As pointed out, most enzymatic reactions occur between a higher number of compounds with not necessarily the same number of substrates and products, but the majority of biochemical reactions are of the two substrates and two products type (bi–bi) (Karp et al. 2007). Through the higher number of metabolites, different reaction schemes become theoretically possible, differing in the sequence with which the various substrates associate themselves with the enzyme and with which the products are released. The available possibilities that arise already for a bi–bi reaction are summarized in figure 2. The different mechanisms obey individual rate laws considering the different interactions of enzyme, reactants and their complexes, introducing new terms and parameters. The structure of the equations changes depending on the assumptions made—for example, whereas the classical one-substrate Michaelis–Menten equation remains mathematically the same irrespective of whether the rapid equilibrium assumption or the steady-state assumption was used to derive it—this is not true for reactions with more than one substrate or product, and frequently both assumptions are used in one equation. Consequently, intimate experimental knowledge is required to select the correct rate equation and model the rate correctly (Liebermeister & Klipp 2006), in particular if competitive, uncompetitive or non-competitive inhibition needs to be taken into account that can influence V and/or KM values.
Reaction schemes for two products and two substrates (bi–bi) enzyme mechanisms: (a) ordered sequential; (b) sequential random order; (c) ping pong.
Another limitation of the Michaelis–Menten mechanism can be seen from the rate law: a change from 10 to 90 per cent of the maximum enzyme activity requires a substrate concentration change by the factor 81 (Segel 1975). Under in vivo conditions, such strong concentrations have not been reported (Theobald et al. 1993, 1997; Chassagnole et al. 2001, 2002; Rais et al. 2001), suggesting that reaction rate control is exerted to a large extent by a different type of mechanism that makes use of cooperativity and allostery.
The formation of oligomers required for cooperativity is a frequent phenomenon in biochemistry—for example, most glycolytic enzymes form complexes of two or four identical subunits (homodimers or homotetramers). Here, binding of a substrate to one binding site of one polypeptide influences the affinity of another subunit for the substrate, giving rise to the cooperativity—positive if the affinity for the substrate increases for the other subunits and negative if it decreases. Such behaviour can be described by the empirical Hill equation
where K0.5 is the half saturation constant at which v = 0.5V and nH is the Hill coefficient, an empirical constant capturing the effects of cooperativity (larger than 1 for positive cooperativity) (Hill 1910, 1913).
The resulting plot shows a sigmoid curve that, depending on the value of n, requires much less change in substrate concentrations for a substantial change in reaction rate. Allostery, in turn, describes the existence of a special binding site or sites on an enzyme for a metabolite that is not part of the enzyme-catalysed reaction but affects it. However, the two phenomena of cooperativity and allostery are conceptually closely related to each other (Monod et al. 1963), which led to the development of the symmetry model by Monod, Wyman and Changeux (Monod et al. 1965), who assumed the following statements: the oligomer is made up of n identical subunits keeping equivalent properties in the bound form and ligands only interact with their specific binding site on each subunit. Subunits interact in such a way that each monomer as well as the oligomeric assembly has at least two reversibly accessible states. A change from one to another state affects all subunits symmetrically and the affinities between ligands and binding sites are altered. The two states are called R for relaxed and T for tense and they are assumed to be in equilibrium with the constant L. The T state is stable but has only a low substrate affinity, whereas the R state has a high substrate affinity but is rather unstable. Through the uptake of substrate, the binding energy stabilizes the R state. The mathematical description of the fractional saturation (which is the ratio of binding sites occupied by the ligand and the total number of binding sites) of such a system is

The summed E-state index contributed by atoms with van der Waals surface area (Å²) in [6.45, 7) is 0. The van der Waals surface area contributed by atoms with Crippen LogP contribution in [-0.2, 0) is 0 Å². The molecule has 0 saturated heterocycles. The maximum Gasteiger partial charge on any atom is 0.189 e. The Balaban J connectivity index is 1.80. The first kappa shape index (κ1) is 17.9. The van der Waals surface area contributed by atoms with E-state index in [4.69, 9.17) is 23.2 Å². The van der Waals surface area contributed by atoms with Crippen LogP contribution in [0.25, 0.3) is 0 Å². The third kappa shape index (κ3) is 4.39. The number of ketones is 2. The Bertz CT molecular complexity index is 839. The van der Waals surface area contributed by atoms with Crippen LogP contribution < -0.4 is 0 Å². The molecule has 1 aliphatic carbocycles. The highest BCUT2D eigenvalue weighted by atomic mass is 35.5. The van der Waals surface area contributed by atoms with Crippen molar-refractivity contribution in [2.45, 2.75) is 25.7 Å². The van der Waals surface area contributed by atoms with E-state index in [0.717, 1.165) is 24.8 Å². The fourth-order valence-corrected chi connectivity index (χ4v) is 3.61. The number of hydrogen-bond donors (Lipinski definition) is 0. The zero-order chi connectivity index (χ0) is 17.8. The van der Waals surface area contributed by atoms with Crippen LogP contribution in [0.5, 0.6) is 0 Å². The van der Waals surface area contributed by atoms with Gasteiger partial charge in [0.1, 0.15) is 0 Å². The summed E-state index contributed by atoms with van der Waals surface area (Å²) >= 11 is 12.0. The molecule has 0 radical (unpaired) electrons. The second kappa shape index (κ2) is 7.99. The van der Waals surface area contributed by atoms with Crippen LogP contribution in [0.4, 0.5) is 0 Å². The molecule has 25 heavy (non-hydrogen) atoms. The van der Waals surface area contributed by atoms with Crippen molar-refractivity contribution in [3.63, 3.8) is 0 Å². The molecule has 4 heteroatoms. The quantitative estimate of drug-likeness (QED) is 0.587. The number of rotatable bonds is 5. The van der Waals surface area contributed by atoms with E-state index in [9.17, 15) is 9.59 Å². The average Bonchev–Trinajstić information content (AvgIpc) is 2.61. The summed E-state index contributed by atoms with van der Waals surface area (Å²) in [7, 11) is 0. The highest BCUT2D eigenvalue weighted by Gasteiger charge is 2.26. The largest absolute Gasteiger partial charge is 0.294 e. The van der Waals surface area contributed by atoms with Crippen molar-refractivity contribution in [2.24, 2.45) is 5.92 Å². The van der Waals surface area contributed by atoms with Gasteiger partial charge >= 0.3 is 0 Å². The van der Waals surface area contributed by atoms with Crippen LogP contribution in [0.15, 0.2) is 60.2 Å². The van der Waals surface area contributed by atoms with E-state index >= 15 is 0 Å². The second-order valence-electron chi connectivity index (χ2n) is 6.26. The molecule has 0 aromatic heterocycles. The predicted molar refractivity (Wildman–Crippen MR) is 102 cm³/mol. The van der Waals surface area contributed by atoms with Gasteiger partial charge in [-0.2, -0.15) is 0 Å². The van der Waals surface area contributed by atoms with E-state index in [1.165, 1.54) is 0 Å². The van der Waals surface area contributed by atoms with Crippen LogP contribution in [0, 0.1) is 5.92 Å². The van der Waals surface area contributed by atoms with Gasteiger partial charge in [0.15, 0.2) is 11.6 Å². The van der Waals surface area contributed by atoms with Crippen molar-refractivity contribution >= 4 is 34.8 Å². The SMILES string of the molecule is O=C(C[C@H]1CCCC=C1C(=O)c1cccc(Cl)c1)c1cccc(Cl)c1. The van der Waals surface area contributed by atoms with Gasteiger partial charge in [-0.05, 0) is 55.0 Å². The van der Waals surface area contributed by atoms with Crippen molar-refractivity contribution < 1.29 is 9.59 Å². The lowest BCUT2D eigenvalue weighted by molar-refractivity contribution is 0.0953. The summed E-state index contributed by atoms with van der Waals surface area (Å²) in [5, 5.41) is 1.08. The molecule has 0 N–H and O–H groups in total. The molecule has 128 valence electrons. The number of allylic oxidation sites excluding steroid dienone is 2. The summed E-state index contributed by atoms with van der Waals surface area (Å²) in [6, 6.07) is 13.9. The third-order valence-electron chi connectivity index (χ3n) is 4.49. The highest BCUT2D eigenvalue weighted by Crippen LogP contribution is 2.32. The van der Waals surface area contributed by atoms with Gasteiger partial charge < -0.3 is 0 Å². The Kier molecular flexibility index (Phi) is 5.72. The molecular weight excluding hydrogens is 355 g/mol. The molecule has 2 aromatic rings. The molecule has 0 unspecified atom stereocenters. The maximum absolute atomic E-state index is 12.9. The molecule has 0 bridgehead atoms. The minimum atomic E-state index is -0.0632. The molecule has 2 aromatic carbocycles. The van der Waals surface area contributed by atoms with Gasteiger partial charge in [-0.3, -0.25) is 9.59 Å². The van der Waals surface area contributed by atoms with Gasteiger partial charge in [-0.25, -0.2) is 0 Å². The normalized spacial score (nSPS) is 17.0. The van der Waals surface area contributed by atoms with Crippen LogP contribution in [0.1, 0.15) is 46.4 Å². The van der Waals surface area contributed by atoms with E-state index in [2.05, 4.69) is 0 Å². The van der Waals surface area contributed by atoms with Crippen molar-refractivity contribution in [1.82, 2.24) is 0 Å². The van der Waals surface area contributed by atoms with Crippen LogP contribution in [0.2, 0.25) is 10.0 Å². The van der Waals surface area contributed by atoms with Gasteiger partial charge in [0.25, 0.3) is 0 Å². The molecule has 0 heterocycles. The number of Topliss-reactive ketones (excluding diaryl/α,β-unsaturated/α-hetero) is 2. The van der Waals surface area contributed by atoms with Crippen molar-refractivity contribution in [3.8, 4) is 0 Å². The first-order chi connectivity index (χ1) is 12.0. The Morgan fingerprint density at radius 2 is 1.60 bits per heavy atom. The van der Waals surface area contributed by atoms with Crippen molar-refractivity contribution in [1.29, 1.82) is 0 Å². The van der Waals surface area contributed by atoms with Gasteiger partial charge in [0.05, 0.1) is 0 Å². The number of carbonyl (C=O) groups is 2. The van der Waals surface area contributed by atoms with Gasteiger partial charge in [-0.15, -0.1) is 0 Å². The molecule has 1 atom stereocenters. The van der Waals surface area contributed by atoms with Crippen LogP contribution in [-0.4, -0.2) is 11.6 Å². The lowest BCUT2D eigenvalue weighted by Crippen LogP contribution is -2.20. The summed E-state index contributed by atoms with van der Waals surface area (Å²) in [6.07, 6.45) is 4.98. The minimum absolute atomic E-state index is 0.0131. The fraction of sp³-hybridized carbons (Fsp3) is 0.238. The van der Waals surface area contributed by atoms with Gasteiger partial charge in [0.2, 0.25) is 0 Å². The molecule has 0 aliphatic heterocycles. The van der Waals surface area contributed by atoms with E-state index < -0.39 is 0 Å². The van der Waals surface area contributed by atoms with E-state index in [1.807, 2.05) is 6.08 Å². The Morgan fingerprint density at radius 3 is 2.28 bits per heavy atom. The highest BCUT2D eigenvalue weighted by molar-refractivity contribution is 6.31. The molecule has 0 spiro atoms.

with the parameters α = cA/KR,A and c = KR,A/KT,A, and the equilibrium constants of substrate A binding for the R and T states, KR,A and KT,A, respectively. Under rapid equilibrium conditions, the fraction of binding sites occupied is equivalent to v/V (Segel 1975) and therefore the rate law can be derived from . Under the assumption that the T state has no affinity for the substrate, which is equal to the R state binding the substrate exclusively, then c = 0 and equation (5.4) simplifies to
Effectors act by changing the equilibrium constant L between the two enzyme states. For the assumption that an inhibitor I binds exclusively to enzyme in the T state with the equilibrium constant KT,I and an activator F to the R state with KR,F and both of them have a stabilizing effect on their state, then effectors change the apparent L value according to
with β = cI/KT,I and γ = cF/KR,F.
Alternative models for regulatory enzymes have been suggested by Koshland et al. (1966). In their proposal, subunits can be at individual states, which is the main contrast to the symmetry model of Monod, Wyman and Changeux (Monod et al. 1965). In total, four models for tetrameric regulatory enzymes differing in their geometries and hence the possible subunit interactions have been suggested. As in the case for the symmetry model, two subunit states have been considered with one of them having no affinity for the substrate. Unfortunately, the developed models just reflect the cooperative behaviour but miss the allosteric consideration of effectors (Koshland et al. 1966).